With the abolition of regional plans local planning authorities will need to make their own assessments of local housing requirements. A key issue in doing this is the assumptions that they or the consultants they instruct should make in projecting household growth in their area. Assumptions about household formation rates and average household size could be critical: as has already been noted, in some cases a ‘flat’ average household size assumption could reduce the housing requirement by up to a third.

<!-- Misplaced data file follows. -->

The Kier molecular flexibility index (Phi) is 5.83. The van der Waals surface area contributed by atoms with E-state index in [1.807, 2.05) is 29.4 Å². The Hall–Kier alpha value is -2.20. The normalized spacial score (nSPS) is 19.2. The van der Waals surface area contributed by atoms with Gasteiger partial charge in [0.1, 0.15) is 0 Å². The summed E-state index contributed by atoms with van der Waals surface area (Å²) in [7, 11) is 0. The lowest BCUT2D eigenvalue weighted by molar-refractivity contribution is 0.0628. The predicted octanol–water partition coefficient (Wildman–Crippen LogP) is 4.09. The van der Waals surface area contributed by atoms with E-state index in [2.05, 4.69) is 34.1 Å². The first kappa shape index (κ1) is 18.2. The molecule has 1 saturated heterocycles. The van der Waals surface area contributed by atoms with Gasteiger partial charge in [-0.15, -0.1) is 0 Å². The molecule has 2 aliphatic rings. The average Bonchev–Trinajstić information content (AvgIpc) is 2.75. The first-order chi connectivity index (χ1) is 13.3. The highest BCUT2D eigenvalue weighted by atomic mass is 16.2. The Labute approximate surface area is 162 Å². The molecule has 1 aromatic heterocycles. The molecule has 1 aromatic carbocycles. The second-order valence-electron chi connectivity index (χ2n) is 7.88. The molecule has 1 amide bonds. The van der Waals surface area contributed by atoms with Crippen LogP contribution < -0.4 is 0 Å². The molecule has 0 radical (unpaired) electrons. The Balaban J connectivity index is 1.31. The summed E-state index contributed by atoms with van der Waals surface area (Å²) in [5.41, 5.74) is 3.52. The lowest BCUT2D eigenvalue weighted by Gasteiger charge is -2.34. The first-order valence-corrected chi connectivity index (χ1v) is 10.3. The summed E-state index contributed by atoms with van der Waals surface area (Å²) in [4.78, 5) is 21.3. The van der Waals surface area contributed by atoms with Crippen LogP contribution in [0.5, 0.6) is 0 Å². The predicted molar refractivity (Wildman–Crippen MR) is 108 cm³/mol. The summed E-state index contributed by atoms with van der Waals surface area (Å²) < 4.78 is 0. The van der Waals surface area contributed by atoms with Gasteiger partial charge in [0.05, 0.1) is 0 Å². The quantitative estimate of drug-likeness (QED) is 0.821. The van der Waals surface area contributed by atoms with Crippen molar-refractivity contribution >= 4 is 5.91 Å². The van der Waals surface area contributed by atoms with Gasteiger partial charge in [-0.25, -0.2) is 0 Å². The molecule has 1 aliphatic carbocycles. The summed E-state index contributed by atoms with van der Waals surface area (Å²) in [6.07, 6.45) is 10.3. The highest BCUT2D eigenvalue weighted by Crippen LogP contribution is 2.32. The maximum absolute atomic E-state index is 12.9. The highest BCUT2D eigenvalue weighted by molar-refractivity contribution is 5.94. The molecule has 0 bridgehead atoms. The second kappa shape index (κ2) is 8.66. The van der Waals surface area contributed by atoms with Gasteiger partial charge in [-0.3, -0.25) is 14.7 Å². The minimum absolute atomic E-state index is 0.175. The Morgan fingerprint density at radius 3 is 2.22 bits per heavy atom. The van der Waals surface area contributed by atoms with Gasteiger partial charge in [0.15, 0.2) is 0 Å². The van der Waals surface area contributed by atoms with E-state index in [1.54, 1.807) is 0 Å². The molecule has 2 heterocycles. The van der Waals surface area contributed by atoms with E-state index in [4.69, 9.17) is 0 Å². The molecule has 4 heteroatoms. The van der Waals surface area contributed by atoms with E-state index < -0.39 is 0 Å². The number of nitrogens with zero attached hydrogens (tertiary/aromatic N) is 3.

The examination of the available data at the local planning authority level is particularly important. It is clear that there have been significant local variations and a study that looked only at national averages would be of much less use to local practitioners. A key result from the 2011 census was that, for the first time in over a hundred years, average household size did not fall between censuses. The census found more people but fewer households than official projections had suggested, indicating that there had been changes in household formation patterns that had not been fully anticipated in the projections. This raises important issue for planning for housing at time when many local authorities are preparing or reviewing local plans in the light of the National Planning Policy Framework and the imminent abolition of regional plans. Questions raised include, “Should local authorities plan on the basis that household size will resume its fall or should they up assume that it stays flat, potentially implying that up to a third fewer homes will be needed over 20 year local plan period?”